Against the backdrop of the spread of Coronavirus, some of the world’s biggest employers are taking stringent measures to curb travel amid fear over its effect on global economy.
On Thursday, Nestle and L’Oreal suspended business travel as fears rise over Covid-19’s spread.
Other companies are canceling corporate off-site events around the globe and making contingency plans for more employees to work remotely.
The Wall Street Journal reported that Nestlé SA told more than 290,000 employees to suspend all international business travel until March 15, and requested that all domestic trips be skipped whenever possible for now.
Nestle is the world’s largest food and beverage company, with presence in many countries across the world, including Nigeria.
The company told employees to avoid traveling for business until at least mid-March following similar recommendation at L’Oreal, the cosmetics owner of global brands like Lancome and Maybelline, which extends through March 31 as a “precautionary measure”.
The company said it “shares global concerns over the spread and impact on public health of coronavirus.”
Covid-19 in Nigeria
Nigeria recorded its first case of Coronavirus after an Italian national tested positive to the virus, the Federal Ministry of Health said Thursaday.
“The case is an Italian citizen who entered Nigeria on the 25th of February from Milan, Italy for a brief business visit. He fell ill on the 26th February and was transfered to Lagos State Biosecurity Facilities for isolation and testing,” the Lagos State Ministry of Health also said in a statement.
“#COVID2019 infection was confirmed by the Virology Laboratory of the Lagos University Teaching Hospital @LUTHofficial, part of the Laboratory Network of the Nigeria Centre for Disease Control @NCDCgov.
“The patient is clinically stable, with no serious symptoms, and is being managed at the Infectious Disease Hospital (Mainland Hospital) in Yaba, Lagos.”
It is the third reported case of Coronavirus in Africa after Egypt and Algeria; the suspect in the former, a foreigner, later tested negative to the virus. In Algeria, an Italian who arrived Algiers on February 17 tested positive.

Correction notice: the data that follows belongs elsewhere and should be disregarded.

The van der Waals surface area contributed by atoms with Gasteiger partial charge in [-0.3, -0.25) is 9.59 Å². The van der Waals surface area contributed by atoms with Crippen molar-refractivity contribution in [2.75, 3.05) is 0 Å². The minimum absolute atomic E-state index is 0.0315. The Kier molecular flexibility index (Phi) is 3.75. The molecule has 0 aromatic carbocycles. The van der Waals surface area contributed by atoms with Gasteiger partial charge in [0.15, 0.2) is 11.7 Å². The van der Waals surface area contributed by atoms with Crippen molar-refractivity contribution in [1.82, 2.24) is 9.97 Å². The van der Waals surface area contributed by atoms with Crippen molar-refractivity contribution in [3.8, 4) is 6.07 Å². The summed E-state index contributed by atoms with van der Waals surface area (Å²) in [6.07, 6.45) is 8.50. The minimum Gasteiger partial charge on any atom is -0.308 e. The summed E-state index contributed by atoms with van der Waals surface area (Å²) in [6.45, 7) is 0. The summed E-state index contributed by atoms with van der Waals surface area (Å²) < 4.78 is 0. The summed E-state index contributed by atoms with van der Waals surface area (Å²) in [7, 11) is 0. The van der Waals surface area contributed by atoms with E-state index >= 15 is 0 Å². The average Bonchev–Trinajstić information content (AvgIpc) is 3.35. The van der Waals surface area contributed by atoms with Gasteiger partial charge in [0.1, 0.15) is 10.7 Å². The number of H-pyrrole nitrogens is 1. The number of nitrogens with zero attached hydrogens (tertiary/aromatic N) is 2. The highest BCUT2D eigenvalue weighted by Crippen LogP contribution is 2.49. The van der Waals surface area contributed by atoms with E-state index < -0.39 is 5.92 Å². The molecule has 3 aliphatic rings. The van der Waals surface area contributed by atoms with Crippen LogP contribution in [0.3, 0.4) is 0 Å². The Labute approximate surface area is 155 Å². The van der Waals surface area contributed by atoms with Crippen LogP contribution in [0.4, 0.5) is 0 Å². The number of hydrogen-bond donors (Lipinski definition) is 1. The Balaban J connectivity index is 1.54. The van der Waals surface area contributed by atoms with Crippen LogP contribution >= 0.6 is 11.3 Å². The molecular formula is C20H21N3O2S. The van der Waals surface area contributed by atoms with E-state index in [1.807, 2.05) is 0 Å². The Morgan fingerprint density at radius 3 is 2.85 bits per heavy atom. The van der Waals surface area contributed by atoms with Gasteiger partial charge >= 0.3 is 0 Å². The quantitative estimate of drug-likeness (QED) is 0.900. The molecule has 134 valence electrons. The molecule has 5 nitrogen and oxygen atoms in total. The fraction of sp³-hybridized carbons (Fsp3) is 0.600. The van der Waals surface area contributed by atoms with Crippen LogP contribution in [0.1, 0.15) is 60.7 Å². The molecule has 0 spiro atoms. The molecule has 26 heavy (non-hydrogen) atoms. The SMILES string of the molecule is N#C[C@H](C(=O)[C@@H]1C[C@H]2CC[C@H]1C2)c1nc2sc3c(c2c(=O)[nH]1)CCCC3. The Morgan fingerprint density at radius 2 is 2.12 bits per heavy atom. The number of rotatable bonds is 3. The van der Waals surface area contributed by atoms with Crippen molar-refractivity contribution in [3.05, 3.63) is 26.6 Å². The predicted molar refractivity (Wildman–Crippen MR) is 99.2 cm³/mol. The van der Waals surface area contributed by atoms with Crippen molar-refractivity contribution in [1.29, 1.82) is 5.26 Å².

The virus has infected more than 82,000 people and killed at least 2,800 since emerging in central China at the end of last year. It has spread to over 40 countries in less than two months.
The World Health Organization has issued health guidelines for businesses, and companies have also devised their own plans for keeping their work environment and communities safe.
Reports said British American Tobacco Plc, the maker of Lucky Strike cigarettes, said it reduced travel to the bare minimum. Other companies including Coca-Cola Co. and Kraft Heinz Co. are said to have opted to avoid affected countries.
Local Italian reports suggest that Unilever may have been forced to close its plant in Casalpusterlengo after a worker at the site tested positive and was subsequently hospitalized. Casalpusterlengo is a municipality in the Province of Lodi in the Italian region Lombardy, located about 50 kilometres southeast of Milan.
Globally, the travel curbs are bound to hit industries from airlines to hotels that are already reeling from China’s drastic response. Air France-KLM last week warned that the outbreak will wipe as much as 200 million euros ($219 million) from earnings.
Companies in other sectors have also canceled events or encouraged working from home to minimize employees’ exposure.